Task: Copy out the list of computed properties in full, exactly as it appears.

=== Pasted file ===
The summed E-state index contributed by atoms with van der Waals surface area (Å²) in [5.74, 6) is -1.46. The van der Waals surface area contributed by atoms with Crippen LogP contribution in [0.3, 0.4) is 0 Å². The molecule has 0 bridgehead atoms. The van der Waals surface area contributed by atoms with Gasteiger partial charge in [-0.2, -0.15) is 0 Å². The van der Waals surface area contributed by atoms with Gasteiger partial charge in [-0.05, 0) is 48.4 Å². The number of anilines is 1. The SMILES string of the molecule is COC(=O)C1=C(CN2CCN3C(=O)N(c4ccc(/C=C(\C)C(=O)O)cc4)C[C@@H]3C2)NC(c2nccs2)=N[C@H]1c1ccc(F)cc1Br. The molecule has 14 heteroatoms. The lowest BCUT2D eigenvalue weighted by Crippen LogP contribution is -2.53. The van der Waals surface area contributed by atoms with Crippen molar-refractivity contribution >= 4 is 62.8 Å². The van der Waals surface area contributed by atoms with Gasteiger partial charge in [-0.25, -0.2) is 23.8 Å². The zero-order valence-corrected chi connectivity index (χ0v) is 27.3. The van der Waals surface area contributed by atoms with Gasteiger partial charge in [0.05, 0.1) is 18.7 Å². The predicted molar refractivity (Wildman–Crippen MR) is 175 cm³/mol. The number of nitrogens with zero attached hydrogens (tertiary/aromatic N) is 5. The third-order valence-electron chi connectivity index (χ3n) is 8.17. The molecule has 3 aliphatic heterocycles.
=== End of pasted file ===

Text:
The summed E-state index contributed by atoms with van der Waals surface area (Å²) in [5.74, 6) is -1.46. The van der Waals surface area contributed by atoms with Crippen LogP contribution in [0.3, 0.4) is 0 Å². The molecule has 0 bridgehead atoms. The van der Waals surface area contributed by atoms with Gasteiger partial charge in [-0.2, -0.15) is 0 Å². The van der Waals surface area contributed by atoms with Gasteiger partial charge in [-0.05, 0) is 48.4 Å². The number of anilines is 1. The SMILES string of the molecule is COC(=O)C1=C(CN2CCN3C(=O)N(c4ccc(/C=C(\C)C(=O)O)cc4)C[C@@H]3C2)NC(c2nccs2)=N[C@H]1c1ccc(F)cc1Br. The molecule has 14 heteroatoms. The lowest BCUT2D eigenvalue weighted by Crippen LogP contribution is -2.53. The van der Waals surface area contributed by atoms with Crippen molar-refractivity contribution >= 4 is 62.8 Å². The van der Waals surface area contributed by atoms with Gasteiger partial charge in [-0.25, -0.2) is 23.8 Å². The zero-order valence-corrected chi connectivity index (χ0v) is 27.3. The van der Waals surface area contributed by atoms with Gasteiger partial charge in [0.05, 0.1) is 18.7 Å². The predicted molar refractivity (Wildman–Crippen MR) is 175 cm³/mol. The number of nitrogens with zero attached hydrogens (tertiary/aromatic N) is 5. The third-order valence-electron chi connectivity index (χ3n) is 8.17. The molecule has 3 aliphatic heterocycles.